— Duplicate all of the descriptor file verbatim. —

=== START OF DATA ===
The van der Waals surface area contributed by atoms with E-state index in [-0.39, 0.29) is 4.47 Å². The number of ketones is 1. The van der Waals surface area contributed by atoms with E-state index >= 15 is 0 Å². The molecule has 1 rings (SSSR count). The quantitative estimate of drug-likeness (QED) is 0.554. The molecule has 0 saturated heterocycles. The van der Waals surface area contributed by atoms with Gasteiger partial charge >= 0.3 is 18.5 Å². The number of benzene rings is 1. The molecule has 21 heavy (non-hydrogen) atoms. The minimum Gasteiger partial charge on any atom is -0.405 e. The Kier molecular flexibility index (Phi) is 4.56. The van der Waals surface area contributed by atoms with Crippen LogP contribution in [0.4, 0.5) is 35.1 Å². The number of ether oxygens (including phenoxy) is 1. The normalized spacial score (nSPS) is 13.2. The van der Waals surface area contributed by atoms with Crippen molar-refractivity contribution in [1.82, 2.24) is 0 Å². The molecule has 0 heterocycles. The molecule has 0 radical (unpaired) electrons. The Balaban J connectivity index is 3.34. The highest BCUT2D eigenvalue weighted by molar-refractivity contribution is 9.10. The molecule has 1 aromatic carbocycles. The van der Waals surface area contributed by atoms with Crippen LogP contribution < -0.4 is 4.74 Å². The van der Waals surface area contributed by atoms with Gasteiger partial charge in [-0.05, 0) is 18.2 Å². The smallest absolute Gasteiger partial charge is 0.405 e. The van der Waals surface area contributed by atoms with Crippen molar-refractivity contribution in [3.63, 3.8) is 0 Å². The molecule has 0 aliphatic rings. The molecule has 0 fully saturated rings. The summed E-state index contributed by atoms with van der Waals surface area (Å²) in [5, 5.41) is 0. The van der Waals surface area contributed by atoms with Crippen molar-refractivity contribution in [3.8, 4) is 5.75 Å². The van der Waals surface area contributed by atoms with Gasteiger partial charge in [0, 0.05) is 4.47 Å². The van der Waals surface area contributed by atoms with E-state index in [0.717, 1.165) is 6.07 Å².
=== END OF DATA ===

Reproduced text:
The van der Waals surface area contributed by atoms with E-state index in [-0.39, 0.29) is 4.47 Å². The number of ketones is 1. The van der Waals surface area contributed by atoms with E-state index >= 15 is 0 Å². The molecule has 1 rings (SSSR count). The quantitative estimate of drug-likeness (QED) is 0.554. The molecule has 0 saturated heterocycles. The van der Waals surface area contributed by atoms with Gasteiger partial charge >= 0.3 is 18.5 Å². The number of benzene rings is 1. The molecule has 21 heavy (non-hydrogen) atoms. The minimum Gasteiger partial charge on any atom is -0.405 e. The Kier molecular flexibility index (Phi) is 4.56. The van der Waals surface area contributed by atoms with Crippen LogP contribution in [0.4, 0.5) is 35.1 Å². The number of ether oxygens (including phenoxy) is 1. The normalized spacial score (nSPS) is 13.2. The van der Waals surface area contributed by atoms with Crippen molar-refractivity contribution in [1.82, 2.24) is 0 Å². The molecule has 0 heterocycles. The molecule has 0 radical (unpaired) electrons. The Balaban J connectivity index is 3.34. The highest BCUT2D eigenvalue weighted by molar-refractivity contribution is 9.10. The molecule has 1 aromatic carbocycles. The van der Waals surface area contributed by atoms with Crippen LogP contribution < -0.4 is 4.74 Å². The van der Waals surface area contributed by atoms with Gasteiger partial charge in [-0.05, 0) is 18.2 Å². The smallest absolute Gasteiger partial charge is 0.405 e. The van der Waals surface area contributed by atoms with Crippen molar-refractivity contribution in [3.63, 3.8) is 0 Å². The molecule has 0 aliphatic rings. The molecule has 0 fully saturated rings. The summed E-state index contributed by atoms with van der Waals surface area (Å²) in [5, 5.41) is 0. The van der Waals surface area contributed by atoms with Crippen molar-refractivity contribution in [3.8, 4) is 5.75 Å². The van der Waals surface area contributed by atoms with Gasteiger partial charge in [0, 0.05) is 4.47 Å². The van der Waals surface area contributed by atoms with E-state index in [0.717, 1.165) is 6.07 Å².